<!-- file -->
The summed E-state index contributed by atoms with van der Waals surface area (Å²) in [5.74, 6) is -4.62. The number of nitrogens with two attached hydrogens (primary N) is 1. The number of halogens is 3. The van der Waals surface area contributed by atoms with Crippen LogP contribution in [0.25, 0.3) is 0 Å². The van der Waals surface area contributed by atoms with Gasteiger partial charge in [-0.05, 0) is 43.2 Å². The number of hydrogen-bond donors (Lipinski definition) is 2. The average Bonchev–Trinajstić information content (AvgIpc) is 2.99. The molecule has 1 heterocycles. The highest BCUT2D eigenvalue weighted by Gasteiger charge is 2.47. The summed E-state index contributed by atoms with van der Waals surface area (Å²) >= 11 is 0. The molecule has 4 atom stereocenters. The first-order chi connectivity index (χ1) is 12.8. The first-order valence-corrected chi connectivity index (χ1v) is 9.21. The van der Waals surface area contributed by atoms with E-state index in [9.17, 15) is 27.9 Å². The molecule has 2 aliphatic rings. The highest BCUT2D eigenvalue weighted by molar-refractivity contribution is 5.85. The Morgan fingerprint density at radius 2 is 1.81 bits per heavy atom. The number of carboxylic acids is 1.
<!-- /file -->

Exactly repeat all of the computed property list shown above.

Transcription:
The summed E-state index contributed by atoms with van der Waals surface area (Å²) in [5.74, 6) is -4.62. The number of nitrogens with two attached hydrogens (primary N) is 1. The number of halogens is 3. The van der Waals surface area contributed by atoms with Crippen LogP contribution in [0.25, 0.3) is 0 Å². The van der Waals surface area contributed by atoms with Gasteiger partial charge in [-0.05, 0) is 43.2 Å². The number of hydrogen-bond donors (Lipinski definition) is 2. The average Bonchev–Trinajstić information content (AvgIpc) is 2.99. The molecule has 1 heterocycles. The highest BCUT2D eigenvalue weighted by Gasteiger charge is 2.47. The summed E-state index contributed by atoms with van der Waals surface area (Å²) >= 11 is 0. The molecule has 4 atom stereocenters. The first-order chi connectivity index (χ1) is 12.8. The first-order valence-corrected chi connectivity index (χ1v) is 9.21. The van der Waals surface area contributed by atoms with E-state index in [9.17, 15) is 27.9 Å². The molecule has 2 aliphatic rings. The highest BCUT2D eigenvalue weighted by molar-refractivity contribution is 5.85. The Morgan fingerprint density at radius 2 is 1.81 bits per heavy atom. The number of carboxylic acids is 1.